It’s been nearly a year since the theft of the infamous “Arbiet Macht Frei” sign that had once greeted prisoners destined for the death camps at Auschwitz. Though the sign was recovered just three days later, it wasn’t until yesterday that the final steps were taken so that those responsible could be brought to justice.
In March, three of the five Polish suspects involved in the theft of the sign were handed prison sentences ranging from 18 to 30 months. However, the alleged mastermind of the theft, Swede Anders Hoegstroem, a former neo-Nazi, as well as two Polish suspects, were only charged by Polish prosecutors on Thursday. Hoegstroem, who had been extradited to Poland in April, is now facing between 28 and 32 months for incitement to commit theft of the historic sign. One of the Poles, identified as Marcin A., was indicted with the same charge, while the final suspect, Andrzej S., has been charged with participating in the actual theft, though he pleaded not guilty.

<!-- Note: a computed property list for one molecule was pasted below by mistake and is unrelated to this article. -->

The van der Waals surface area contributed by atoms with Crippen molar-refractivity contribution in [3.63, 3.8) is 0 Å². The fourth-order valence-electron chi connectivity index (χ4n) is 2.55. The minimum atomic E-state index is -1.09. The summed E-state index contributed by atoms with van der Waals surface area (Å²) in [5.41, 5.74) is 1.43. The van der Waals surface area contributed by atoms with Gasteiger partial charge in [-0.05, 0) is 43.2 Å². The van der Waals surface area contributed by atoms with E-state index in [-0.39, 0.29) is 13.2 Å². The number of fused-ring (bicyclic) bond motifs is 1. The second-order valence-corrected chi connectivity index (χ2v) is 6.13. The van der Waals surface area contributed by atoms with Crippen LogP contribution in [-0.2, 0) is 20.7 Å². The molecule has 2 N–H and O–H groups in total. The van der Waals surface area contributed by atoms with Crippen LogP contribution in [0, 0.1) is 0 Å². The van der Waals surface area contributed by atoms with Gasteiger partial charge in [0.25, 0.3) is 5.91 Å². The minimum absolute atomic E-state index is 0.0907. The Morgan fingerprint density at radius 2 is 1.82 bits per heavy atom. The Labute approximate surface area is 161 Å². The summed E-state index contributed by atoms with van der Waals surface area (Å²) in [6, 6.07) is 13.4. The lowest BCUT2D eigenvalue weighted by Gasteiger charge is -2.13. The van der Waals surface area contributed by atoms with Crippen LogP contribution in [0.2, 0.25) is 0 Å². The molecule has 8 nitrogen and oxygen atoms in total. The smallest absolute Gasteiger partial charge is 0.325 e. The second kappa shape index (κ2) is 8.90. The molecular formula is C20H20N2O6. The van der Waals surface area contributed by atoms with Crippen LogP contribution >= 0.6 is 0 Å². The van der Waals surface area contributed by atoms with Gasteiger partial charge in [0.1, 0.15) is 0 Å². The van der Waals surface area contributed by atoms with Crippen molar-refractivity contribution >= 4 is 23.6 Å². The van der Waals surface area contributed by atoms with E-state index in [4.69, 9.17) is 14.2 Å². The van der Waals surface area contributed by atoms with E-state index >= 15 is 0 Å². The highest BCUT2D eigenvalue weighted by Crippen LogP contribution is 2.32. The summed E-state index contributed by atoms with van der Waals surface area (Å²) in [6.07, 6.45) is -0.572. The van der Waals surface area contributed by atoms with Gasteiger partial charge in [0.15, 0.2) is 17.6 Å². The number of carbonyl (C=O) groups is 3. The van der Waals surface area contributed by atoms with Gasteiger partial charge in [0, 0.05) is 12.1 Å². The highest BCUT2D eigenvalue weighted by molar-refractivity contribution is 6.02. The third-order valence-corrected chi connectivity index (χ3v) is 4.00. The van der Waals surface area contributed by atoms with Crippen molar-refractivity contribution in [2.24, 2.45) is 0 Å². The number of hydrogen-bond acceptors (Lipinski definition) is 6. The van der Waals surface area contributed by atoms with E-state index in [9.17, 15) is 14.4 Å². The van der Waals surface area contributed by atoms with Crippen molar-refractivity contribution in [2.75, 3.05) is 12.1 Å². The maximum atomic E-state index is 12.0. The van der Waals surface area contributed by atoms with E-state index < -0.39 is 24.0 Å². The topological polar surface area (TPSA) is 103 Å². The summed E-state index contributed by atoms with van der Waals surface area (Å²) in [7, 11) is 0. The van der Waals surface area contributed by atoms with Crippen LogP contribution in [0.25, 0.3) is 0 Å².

Hoegstroem is expected to agree to a plea bargain to serve out his sentence in Sweden.